Democratic gubernatorial candidate Stacey Abrams wouldn’t touch the controversy swirling around a GOP opponent caught on tape admitting he put his election ahead of public policy, but on Wednesday she proclaimed herself the “public education” candidate.
Lt. Gov. Casey Cagle said in a surreptitious recording that a former rival released last week that he supported “bad” education policy to discourage school choice advocates from putting $3 million behind the campaign of his then-primary opponent Hunter Hill.
At an election event at her campaign headquarters in Atlanta on Wednesday, Abrams didn’t directly respond to a question about Cagle’s recorded admission, saying only that she knows it’s a topic that Republicans are discussing. But she positioned herself as a critic of the kinds of school choice policies that Cagle has backed.
Abrams said Georgia hasn’t done a good job ensuring that state charter schools are worthy of the public tax dollars they’ve been given, and she said her mission as governor would be to rescind the $100 million private school scholarship program Cagle supported though he knew it was bad in “a thousand different ways.”
Cagle said those words in a post-election conversation in May with defeated primary opponent Clay Tippins, whose endorsement he was seeking. Cagle, who didn’t realize Tippins was recording their meeting, said he supported the private school tuition program so the Walton Family Foundation wouldn’t back Hill’s campaign.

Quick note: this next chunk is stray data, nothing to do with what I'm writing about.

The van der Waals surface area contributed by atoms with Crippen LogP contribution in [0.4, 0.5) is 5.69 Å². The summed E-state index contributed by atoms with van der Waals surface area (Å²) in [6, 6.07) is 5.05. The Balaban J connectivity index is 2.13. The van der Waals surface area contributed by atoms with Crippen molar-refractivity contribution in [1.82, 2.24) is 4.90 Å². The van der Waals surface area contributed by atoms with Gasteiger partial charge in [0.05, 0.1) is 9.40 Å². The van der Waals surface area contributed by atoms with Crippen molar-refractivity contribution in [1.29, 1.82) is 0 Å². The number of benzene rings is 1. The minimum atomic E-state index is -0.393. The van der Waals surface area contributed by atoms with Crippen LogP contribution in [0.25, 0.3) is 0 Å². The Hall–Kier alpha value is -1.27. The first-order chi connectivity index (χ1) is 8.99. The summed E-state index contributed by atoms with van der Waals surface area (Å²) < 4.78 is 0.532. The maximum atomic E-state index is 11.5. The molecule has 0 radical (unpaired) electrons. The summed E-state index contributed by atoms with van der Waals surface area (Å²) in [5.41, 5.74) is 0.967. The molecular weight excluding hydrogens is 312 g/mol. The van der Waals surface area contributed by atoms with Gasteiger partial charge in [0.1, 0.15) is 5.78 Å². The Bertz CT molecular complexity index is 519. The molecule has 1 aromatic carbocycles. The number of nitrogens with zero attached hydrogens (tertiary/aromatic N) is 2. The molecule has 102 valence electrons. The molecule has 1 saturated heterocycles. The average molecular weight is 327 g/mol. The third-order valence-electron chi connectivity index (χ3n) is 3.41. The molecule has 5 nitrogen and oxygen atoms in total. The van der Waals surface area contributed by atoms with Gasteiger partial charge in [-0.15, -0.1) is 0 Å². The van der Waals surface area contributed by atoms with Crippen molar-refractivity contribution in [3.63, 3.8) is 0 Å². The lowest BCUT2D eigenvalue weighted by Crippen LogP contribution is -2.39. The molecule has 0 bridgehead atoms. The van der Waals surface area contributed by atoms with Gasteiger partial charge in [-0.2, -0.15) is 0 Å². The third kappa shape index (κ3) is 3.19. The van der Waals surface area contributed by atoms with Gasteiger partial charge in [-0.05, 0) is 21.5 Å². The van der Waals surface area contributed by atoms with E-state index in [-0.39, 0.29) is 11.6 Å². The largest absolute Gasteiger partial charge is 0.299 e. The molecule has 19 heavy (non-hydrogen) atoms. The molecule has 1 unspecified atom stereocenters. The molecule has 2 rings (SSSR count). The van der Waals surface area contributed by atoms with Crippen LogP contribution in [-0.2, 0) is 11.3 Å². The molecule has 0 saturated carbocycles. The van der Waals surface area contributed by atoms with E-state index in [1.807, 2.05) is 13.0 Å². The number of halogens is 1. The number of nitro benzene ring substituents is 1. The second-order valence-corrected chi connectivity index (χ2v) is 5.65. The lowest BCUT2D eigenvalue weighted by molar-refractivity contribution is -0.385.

Hill and Tippins are out of the race, and Cagle faces only Brian Kemp in the July runoff election. Walton has said it’s not involved in the election.
Tippins’ uncle is a state senator who opposed an increase in charter school funding that lawmakers ultimately approved. The former gubernatorial candidate asked Cagle why he’d backed the measure after telling his uncle he wouldn’t. Cagle shifted the conversation to the scholarship program that is funded with tax credits, saying he didn’t like it but pushed it through the Senate to help his gubernatorial campaign.
Abrams said both programs are draining money from public education, undermining teachers and schools.
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